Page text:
There were contingency plans in place in case F1 couldn’t go qualifying at the Red Bull Ring due to the heavy and persistent rain that was forecasted.
The Formula One Grand Prix, staged at Albert Park in Melbourne each year, is one of the biggest Motorsport events in Australia and the Supercars have been a part of the weekend since 1985, when it was still held in Adelaide – but is it time for the relationship to come to an end?
The non-championship round might be an opportunity for the Supercars to push their brand into a different type of fans – casual sports fans and diehard motorsport fans from around the world – but is it doing so at the detriment of their own championship?
There is no question the Supercars have pushed to have the round included in the championship before, but thanks to the Formula One’s non-negotiable policy on support races, the Supercars can’t get themselves more than half an hour on track.
While other smaller categories in Australia do have championship rounds at the Formula One Grand Prix – the Australian GT series springing to mind – the Supercars don’t and with good reason.
Running four half-hour races – or 12 laps that are just 64 kilometres in distance – simply doesn’t cut it to be an official round of Australia’s premier racing category.
While it can’t be an official round and never will be while Formula One’s current regulations stay in place, the contract for the Supercars to run at Albert Park expires in 2018, and it’s time to think about whether the category really needs to be running as a support race.
There are plenty of factors to take into account and as we have mentioned, the potential increase in support and awareness for the category among Australian casual sports fans must be at the top of the tree.
In the same breath, there are issues with that. Casual sports fans are generally going to tune in for the race on Sunday afternoon – not spend three days in front of the TV with motorsport on while there is the NRL, AFL and Super Rugby seasons getting underway.
While you might be able to attract some more diehard motorsport fans to the category, even that won’t work given the overseas coverage of the Supercars is limited in nature and most fans in Australia are already going to watch and support it.
So, with the potential for new fans and support for the category limited, it’s hard to find many advantages of putting the season on hold and losing the momentum generated by the Clipsal 500 for a romp at Albert Park.
The problem is, there is nothing wrong with the Albert Park circuit. It’s a good racing track, as demonstrated by the Formula One race being there for over a decade, and the Supercars have had some decent battles there.
But the cost of racing as a support event, the risk of crashing and having further costs associated and putting the championship on hold just doesn’t add up to running at Albert Park anymore unless it’s a full championship round with proper race distances.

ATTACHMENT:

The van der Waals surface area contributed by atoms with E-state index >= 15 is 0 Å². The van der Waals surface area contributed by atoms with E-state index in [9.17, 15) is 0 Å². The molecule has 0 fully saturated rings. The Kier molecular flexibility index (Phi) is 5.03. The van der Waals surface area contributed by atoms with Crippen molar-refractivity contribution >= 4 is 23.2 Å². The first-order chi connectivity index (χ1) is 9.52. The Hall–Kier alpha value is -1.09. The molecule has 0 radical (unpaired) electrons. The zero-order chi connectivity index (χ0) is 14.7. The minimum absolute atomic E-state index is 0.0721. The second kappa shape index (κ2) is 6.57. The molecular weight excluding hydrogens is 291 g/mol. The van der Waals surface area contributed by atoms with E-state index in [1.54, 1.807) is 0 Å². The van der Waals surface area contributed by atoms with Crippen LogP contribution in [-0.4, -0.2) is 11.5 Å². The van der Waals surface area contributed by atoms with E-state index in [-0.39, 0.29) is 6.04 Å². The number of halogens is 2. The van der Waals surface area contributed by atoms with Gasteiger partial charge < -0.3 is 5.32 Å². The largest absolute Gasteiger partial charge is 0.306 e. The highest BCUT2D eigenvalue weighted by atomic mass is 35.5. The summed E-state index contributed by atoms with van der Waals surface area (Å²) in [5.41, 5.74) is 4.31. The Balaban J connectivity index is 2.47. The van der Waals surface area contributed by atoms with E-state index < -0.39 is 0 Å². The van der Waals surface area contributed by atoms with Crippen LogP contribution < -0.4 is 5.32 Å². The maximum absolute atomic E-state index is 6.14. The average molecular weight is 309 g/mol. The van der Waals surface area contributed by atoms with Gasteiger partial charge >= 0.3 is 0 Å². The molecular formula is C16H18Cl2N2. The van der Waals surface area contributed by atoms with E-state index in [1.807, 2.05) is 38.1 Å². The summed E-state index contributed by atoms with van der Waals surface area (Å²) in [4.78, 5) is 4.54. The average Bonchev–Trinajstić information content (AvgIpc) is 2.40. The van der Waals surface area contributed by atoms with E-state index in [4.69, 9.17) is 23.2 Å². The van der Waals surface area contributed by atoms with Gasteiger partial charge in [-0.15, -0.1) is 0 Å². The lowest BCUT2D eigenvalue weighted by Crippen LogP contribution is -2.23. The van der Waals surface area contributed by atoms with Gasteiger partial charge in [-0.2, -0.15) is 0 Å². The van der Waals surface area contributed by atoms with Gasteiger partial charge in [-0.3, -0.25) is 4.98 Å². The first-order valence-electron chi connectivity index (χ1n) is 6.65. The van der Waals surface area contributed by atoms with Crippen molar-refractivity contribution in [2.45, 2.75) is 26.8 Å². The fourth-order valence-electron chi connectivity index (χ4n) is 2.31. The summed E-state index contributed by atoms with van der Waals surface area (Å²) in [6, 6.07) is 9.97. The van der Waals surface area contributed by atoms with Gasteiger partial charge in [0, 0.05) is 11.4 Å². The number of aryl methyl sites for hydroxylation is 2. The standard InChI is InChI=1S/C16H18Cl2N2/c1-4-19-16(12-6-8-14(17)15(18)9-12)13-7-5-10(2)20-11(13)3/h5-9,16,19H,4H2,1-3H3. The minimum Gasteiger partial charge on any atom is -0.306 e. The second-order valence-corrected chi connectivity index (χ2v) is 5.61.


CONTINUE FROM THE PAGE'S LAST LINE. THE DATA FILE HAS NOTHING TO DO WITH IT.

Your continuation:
Given that’s not going to happen as a support race, maybe it’s time to investigate adding Albert Park as a round of the championship with longer races and the weekend to themselves.
There are problems with that, because it does mean there would be three races in Melbourne and while New South Wales also has that number, they are well spread out with one in Newcastle, one in Bathurst and the other at Eastern Creek.
The three races in Melbourne are all relatively close to the CBD and don’t have the appeal of a Bathurst event to draw spectators from far and wide, meaning it could severely limit crowds across all three events, drawing a hit to Supercars that don’t want, nor can they afford in the current situation.
More races in Australia to fill the gap left by Albert Park, and not only that but bring more races into the Championship don’t appear to have the greatest possibility of happening.
There aren’t many tracks left to add, although the return of the Canberra street race would be something worth looking into.
Street races have been the category’s saviour in recent seasons, with the Clipsal 500 and Townsville races among the most supported outside of Bathurst, so Canberra – which was a dynamic track could well leave an option to replace Albert Park directly – on the weekend either before or after the Formula One Grand Prix could work well.
The other option that has been talked about – and this isn’t to replace Albert Park in any way as the Supercars haven’t detailed their plans regarding the future of the support event yet – but they have certainly explored overseas.
Before legal issues got in the way, there were supposed to be races in Malaysia, Thailand and Indonesia this season, but none found their way on to the eventual calendar.
If three overseas races were to be added – something I have written about before – it would not only replace Albert Park and imply more emphasis on the Championship, but close the gap between races which is currently far too long.
The gap between races is one of the key detriments to the championship, so an overseas tour in place of a non-Championship hit and giggle round would be a step in the right direction.
Whether it happens or not is still up in the air, but what’s clear is there should be no Supercars exhibition race at Albert Park.